Clayfield College opened on 9 February 1931.
In the 2011 census, Clayfield recorded a population of 10,006 people, 52.6% female and 47.4% male. The median age of the Clayfield population was 34 years of age, 3 years below the Australian median. 70.3% of people living in Clayfield were born in Australia, compared to the national average of 69.8%; the next most common countries of birth were New Zealand 3.7%, England 3.6%, India 2.5%, Philippines 0.8%, and China 0.8%. 81.9% of people spoke only English at home; the next most popular languages were 1% Italian, 1% Mandarin, 0.7% Punjabi, 0.7% Korean, and 0.7% Hindi.
In the 2016 census, Clayfield had a population of 10,555 people.
Clayfield has a number of heritage-listed sites, including:
Eagle Junction State School is a government primary (Prep-6) school for boys and girls at 49 Roseby Avenue (). In 2018, the school had an enrolment of 877 students with 66 teachers (52 full-time equivalent) and 30 non-teaching staff (17 full-time equivalent). It includes a special education program.
St Agatha's Primary School is a Catholic primary (Prep-6) school for boys and girls at 6 Hunter Lane (). In 2018, the school had an enrolment of 338 students with 24 teachers (21 full-time equivalent) and 17 non-teaching staff (11 full-time equivalent).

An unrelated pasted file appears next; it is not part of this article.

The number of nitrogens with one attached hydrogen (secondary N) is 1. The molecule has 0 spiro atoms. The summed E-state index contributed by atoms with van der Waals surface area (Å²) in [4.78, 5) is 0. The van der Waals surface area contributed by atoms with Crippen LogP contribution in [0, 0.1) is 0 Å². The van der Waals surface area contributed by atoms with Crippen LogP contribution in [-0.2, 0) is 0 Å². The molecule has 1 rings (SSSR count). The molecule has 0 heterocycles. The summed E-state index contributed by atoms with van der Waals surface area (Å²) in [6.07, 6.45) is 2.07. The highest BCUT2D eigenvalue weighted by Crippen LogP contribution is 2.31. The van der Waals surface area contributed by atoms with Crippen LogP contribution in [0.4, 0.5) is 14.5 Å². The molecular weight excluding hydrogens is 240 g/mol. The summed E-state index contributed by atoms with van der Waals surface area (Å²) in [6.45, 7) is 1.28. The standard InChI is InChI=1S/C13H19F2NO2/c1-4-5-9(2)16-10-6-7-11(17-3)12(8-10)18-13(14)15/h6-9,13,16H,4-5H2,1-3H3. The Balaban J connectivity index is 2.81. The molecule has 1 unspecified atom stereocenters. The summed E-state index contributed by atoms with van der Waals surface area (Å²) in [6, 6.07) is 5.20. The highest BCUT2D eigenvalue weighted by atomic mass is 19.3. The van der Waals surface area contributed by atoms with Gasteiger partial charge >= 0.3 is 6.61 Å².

St Rita's College is a Catholic secondary (7-12) school for girls at 41 Enderley Road (). In 2018, the school had an enrolment of 1005 students with 74 teachers (71 full-time equivalent) and 44 non-teaching staff (39 full-time equivalent).
Clayfield College is a private primary and secondary (Prep-12) school for boys and girls at 23 Gregory Street (). In 2018, the school had an enrolment of 565 students with 69 teachers (64 full-time equivalent) and 40 non-teaching staff (34 full-time equivalent).
Churches that are located in Clayfield include:
Despite its name, Clayfield Uniting Church is at 170 Bonney Avenue in neighbouring Wooloowin ().
Clayfield was served by an electric tram line which ran along Sandgate Road until its closure on 13 April 1969. It is now served by bus and train services from the nearby Clayfield railway station and Eagle Junction railway station. Along the capital road (Alexandra Road), a canopy of poinciana and oak trees produce a 'New England' canopy effect.